Papabili Names — What They Mean, Part I (of II)

Given that I am associated with the analysis of Papal names, it would be remiss of me if I did not study the names of my top ten papabili list for 2009 and make some comments on names.

My top ten, in order, as they appear in popes-and-papacy.com are: Odilo Pedro Scherer (Archbishop of São Paulo, Brazil), Ennio Antonelli (President, Council for the Family, Vatican curia), Marc Ouellet (Archbishop of Québec, Canada), Wilfrid Fox Napier (Archbishop of Durban, South Africa), Angelo Scola (Patriarch of Venice, Italy), Philippe Xavier Barbarin (Archbishop of Lyon, France), Óscar Rodríguez Maradiaga (Archbishop of Tegucigalpa, Honduras), Christoph Schönborn (Archbishop of Vienna, Austria), Agostino Vallini (Vicar General of Rome, Italy), and José da Cruz Policarpo (Patriarch of Lisbon, Portugal).

I published my list on December 11, 2008 and documented some of my justifications here. That was two months ago. Since then I have done a ton more of research on my top ten, and written up my findings. I am relieved to say that I am still ‘OK’ with my list – though I will confess to being torn between Cardinals Maradiaga and Scherer as to who is best qualified to be the leading Latin American candidate. For now, I will stick with my original rankings.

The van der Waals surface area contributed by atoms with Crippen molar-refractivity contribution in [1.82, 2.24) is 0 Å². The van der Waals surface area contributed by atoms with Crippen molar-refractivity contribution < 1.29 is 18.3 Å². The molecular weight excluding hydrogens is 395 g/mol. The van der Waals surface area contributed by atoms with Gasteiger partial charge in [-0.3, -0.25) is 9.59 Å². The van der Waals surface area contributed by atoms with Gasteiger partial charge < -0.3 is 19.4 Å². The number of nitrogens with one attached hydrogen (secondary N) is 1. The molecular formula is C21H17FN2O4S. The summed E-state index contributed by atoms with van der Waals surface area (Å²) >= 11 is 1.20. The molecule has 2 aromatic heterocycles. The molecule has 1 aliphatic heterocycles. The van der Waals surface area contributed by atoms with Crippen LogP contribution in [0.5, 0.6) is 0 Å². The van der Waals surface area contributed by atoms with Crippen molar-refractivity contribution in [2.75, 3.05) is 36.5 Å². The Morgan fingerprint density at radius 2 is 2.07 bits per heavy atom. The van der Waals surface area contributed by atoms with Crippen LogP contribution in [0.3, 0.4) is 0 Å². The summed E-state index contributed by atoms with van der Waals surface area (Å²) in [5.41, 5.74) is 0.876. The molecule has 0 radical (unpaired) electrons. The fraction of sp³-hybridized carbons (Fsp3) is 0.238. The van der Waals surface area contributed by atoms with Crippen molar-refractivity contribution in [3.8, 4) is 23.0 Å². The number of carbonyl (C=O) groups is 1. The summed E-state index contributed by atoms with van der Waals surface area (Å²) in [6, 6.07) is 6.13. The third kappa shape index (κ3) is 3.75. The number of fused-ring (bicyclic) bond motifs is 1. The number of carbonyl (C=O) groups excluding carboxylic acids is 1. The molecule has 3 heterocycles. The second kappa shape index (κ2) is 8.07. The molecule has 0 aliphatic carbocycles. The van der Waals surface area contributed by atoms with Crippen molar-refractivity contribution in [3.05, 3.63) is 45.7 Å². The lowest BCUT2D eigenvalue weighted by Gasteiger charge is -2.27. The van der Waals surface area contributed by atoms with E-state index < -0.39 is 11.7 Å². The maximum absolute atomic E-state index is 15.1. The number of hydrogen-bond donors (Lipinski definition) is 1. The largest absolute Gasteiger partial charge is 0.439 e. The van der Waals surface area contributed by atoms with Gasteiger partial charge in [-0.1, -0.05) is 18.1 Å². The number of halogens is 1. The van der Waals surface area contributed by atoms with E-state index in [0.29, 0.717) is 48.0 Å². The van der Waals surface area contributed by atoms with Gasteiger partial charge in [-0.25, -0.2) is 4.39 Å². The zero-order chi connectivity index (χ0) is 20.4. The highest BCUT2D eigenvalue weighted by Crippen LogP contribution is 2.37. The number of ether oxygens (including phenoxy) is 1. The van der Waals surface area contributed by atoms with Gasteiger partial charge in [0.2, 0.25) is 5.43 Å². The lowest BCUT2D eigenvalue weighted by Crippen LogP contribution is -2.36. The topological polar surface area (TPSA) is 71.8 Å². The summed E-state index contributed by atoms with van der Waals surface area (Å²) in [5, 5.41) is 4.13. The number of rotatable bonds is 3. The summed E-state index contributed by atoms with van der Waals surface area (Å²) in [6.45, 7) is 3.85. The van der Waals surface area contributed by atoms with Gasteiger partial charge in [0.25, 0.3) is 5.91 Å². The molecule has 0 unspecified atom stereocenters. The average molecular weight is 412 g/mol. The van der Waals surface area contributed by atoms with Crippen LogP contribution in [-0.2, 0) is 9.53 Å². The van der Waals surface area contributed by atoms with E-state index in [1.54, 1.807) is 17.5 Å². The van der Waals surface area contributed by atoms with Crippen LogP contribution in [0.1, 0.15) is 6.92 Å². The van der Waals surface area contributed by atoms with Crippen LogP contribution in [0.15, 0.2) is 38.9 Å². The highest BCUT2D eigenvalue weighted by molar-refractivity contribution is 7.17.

At one point I was even weighing the pros and cons of being from Brazil vs. Honduras. My father worked for UNESCO for 17 years and during that time I got to learn that there are times when it pays to be from a smaller country. Lets wrap this up by remembering that we have had eight Secretaries-General of the UN, since its formation in 1945. They have come from: Norway, Sweden, Burma, Austria, Peru, Egypt, Ghana and South Korea.

This out of the way, let’s start looking at the names. None of them, as far as I can tell, are related to prior popes. So I will begin with the birth names of the first five – in order. I will write about the next five and my ideas about what assumed names they may select in two other posts – within the next few days.

‘Odilo,’ is Germanic, and means rich [with Cardinal Scherer’s family being of Germanic origin]. That is a good name for the Cardinal who has indeed led a rich life of devotion and service. We have not had any popes whose birth name was ‘Odilo.’ But we have had two ‘Odos’, viz. Urban II and Martin V, were ‘Odo’ comes from the German for waelthy.

Since I do not study middle names, nor put too much stock in the so called St. Malachy prophecies (though I did mention them in my Pope Names book), I had not given any attention to his middle name being ‘Pedro’ – i.e., ‘Peter.’

Even if you subscribe to St. Malachy’s contested (believed to be a later addition), last prophecy about ‘Peter the Roman,’ it is going to be quite a stretch to associate that appellation to Odilo Scherer. For a start it is his middle name. Though he did live in Rome between 1994 and 2001, working for the Congregation of Bishops, one could hardly call him ‘Roman.’ He is Brazilian, of German origin. That would be like calling me French because I lived in Paris for awhile!

‘Ennio,’ from the Latin ‘Ennius,’ means predestined or favorite of God. We haven’t had any popes with this name or those whose names in Greek or Hebrew meant the same. But we have had a famous ‘Enea,’ viz. Pius Pius II.